“Doing time has become just another way of doing crime,” said Université de Montréal criminologist Jean-Paul Brodeur. He is especially critical of what he describes as the “porous” Quebec provincial prison system, which allows incarcerated bikers to continue to wage their turf battles for control of the drug trade, both inside the prisons as well as on the street. It is significant, Brodeur argues, that neither of the murdered guards were employed at any of Quebec’s 12 high-security federal prisons. Instead, they worked in the provincial system, reserved for inmates serving sentences of two years or less. “These are minimum-security institutions,” Brodeur noted. “There’s a lot of traffic going in and out and that makes it easier to obtain drugs, pass messages—and try to intimidate some guards who may not be as co-operative as others.”

The guards themselves do not disagree. “It’s easier to get into a prison around here than it is a university,” complained union president Lagarde. The union, in fact, has been warning Quebec’s public security ministry for the past two years about deteriorating conditions inside the prisons, with increasing clashes between rival gangs of imprisoned bikers. The situation is particularly grave at Quebec’s new $4i>million Rivière des Prairies detention centre in northeastern Montreal, where 400 short-term prisoners, many of them bikers, are incarcerated. Last March, a fight there between Hells Angels and Rock Machine members nearly escalated into a full-blown riot. In April, three homemade firebombs—softdrink cans stuffed with crushed glass, battery acid and sulphur from matches—exploded in the prison yard and a fourth was found ready for use in a cell occupied by a Rock Machine inmate.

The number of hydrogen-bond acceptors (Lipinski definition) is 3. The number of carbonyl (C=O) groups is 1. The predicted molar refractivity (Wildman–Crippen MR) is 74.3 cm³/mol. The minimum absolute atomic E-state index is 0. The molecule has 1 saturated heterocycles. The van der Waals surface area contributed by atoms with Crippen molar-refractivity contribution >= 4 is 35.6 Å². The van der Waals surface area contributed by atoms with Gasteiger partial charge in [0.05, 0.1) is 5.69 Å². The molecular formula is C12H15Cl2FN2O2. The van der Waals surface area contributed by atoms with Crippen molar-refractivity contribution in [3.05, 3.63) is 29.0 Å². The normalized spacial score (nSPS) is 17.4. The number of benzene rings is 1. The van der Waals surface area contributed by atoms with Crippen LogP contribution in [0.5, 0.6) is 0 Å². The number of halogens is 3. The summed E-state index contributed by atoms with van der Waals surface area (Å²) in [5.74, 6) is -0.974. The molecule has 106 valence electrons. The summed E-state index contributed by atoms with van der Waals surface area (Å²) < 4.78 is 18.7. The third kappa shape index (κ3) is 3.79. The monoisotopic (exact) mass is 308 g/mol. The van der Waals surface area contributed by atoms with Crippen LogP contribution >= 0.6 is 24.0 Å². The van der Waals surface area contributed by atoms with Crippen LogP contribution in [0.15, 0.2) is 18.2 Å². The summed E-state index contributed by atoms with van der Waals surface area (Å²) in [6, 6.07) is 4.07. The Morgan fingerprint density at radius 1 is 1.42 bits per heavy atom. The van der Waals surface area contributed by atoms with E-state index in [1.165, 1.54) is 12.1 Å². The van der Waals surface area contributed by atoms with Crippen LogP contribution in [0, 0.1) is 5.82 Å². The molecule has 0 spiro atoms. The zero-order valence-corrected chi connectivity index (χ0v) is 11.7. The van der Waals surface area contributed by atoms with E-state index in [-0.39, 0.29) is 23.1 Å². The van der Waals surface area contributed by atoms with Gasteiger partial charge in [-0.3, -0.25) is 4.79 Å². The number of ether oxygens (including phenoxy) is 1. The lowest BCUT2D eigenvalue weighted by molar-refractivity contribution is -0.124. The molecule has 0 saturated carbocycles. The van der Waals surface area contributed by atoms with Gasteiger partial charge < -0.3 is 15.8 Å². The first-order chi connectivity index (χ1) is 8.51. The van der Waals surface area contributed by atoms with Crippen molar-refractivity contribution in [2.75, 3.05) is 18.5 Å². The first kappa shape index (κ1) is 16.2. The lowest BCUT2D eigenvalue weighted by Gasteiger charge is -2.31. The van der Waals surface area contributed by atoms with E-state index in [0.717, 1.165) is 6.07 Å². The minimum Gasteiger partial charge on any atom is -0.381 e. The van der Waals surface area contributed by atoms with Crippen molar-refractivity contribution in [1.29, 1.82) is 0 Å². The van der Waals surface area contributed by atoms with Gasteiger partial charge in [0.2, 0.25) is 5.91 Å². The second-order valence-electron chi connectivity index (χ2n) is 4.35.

Along with the rising violence, there have been increasing attempts at intimidation. “Learning to live with threats on the job is one thing,” said Lagarde. “But it is something else to deal with the same thing outside.” In an effort to meet the guards’ concerns—and coax them back to work—the Quebec government last week agreed to implement sweeping new security measures, providing the guards with sidearms, bulletproof vests and police escorts when they are on duty outside the prisons.

While that resolved the immediate crisis, it did not attack the underlying problem. No Quebec official suggested that either of the two murdered guards was killed in direct personal retaliation. Rather, the authorities claim that it was the uniform both were wearing at the time of their deaths that was the real target. Diane Lavigne was gunned down by two men on a motorcycle as she drove home from work at Montreal’s Bordeaux jail. Pierre Rondeau and his partner were attacked as they were about to stop for breakfast before travelling on to pick up a busload of prisoners at Rivière des Prairies. Lavigne’s killers, despite the posting of a $100,000 reward, have yet to be arrested. Rondeau’s assassins, too, remain unknown. “These were premeditated crimes, committed by professionals, whose goal is the destabilization of our judicial system,” argued Quebec Public Security Minister Pierre Bélanger. If that is true, the campaign of fear appears to be working.

BARRY CAME

Montreal